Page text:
An Investigation Into The Impact of Computer Simulation Tools on The Ability To Learn Mathematics Concepts Involving Graphs At Secondary School Level In Serenje District
Full Text | |
Author(s) | Simon Sishwashwa Liswaniso |
Pages | 432-441 |
Volume | 5 |
Issue | 9 |
Date | September, 2016 |
Keywords | Computer simulations |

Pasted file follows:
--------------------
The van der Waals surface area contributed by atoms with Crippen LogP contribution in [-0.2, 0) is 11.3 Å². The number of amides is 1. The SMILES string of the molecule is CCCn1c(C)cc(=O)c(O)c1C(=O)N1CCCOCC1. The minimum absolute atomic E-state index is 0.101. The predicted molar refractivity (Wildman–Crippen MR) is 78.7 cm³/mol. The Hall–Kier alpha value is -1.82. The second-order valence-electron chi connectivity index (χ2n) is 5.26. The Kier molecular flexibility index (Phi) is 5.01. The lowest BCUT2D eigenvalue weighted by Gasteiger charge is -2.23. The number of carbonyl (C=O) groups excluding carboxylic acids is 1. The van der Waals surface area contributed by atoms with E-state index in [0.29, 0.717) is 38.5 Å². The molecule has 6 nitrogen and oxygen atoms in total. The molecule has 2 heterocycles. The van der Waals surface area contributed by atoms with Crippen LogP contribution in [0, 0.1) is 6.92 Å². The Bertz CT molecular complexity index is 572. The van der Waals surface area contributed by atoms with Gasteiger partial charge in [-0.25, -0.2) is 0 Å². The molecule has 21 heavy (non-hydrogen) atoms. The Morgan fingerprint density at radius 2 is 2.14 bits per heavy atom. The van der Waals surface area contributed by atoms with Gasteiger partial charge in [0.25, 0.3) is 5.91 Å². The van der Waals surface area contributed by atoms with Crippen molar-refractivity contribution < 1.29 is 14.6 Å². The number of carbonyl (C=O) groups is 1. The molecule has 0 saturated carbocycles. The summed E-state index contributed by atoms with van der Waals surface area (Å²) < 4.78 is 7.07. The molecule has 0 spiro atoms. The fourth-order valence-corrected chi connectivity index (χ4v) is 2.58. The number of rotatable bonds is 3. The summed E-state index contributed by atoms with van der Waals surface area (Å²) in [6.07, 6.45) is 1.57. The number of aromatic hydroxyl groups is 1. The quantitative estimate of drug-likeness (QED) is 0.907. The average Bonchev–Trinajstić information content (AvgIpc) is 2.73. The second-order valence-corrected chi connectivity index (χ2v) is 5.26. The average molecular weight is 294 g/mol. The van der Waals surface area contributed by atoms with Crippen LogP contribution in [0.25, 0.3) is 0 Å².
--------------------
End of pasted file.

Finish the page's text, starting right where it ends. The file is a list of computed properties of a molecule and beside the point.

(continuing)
This study investigated the impact of computer simulations of mathematical graphical concepts on the understanding of pupils at three secondary schools in Serenje District of the Central Province of Zambia. The study comprised 150 pupils as its participants with 75 assigned to the Experimental Group and 75 assigned to the Control Group. The investigation was an experimental design involving subjecting both groups to a pre-test then exposing the experimental group to lessons involving PHET simulations while leaving the control group to have usual lessons on the same topics as the experimental group. The topics selected were graphs of linear functions and quadratic functions. After the topics were covered both groups were subjected to a post test. The results of the two tests were used as the data for investigation and were analysed using the test of differences in the means of the experimental group and the control group. The alternative hypothesis was that there a difference in the means while the null hypothesis was that there was no difference in the means of the two groups. During the pre-test the control group had a mean of 32.11% and a standard deviation of 7.96 while the experimental group had a mean of 30.64% and a standard deviation of 10.64. The difference between the standard deviations was 1.53 while z value for the difference in means was -0.96. This z value lies within the range -1.96 to 1.96 and is therefore not significant hence there is no significant difference in the pre-test scores between the control group and the experimental group. The control group had a mean of 50.37% and a standard deviation of 12.75 while the experimental group had a mean of 62.83% and a standard deviation of 14.96 in the results of the post test. The difference in the standard deviations was 2.27 and the z score for the difference in the mean was 5.49. This z score difference is well out of the range ₋1.96 to 1.96. The difference was significant following a two tailed test at 5% level of significance. The results of the experimental group were better than those for the control group.
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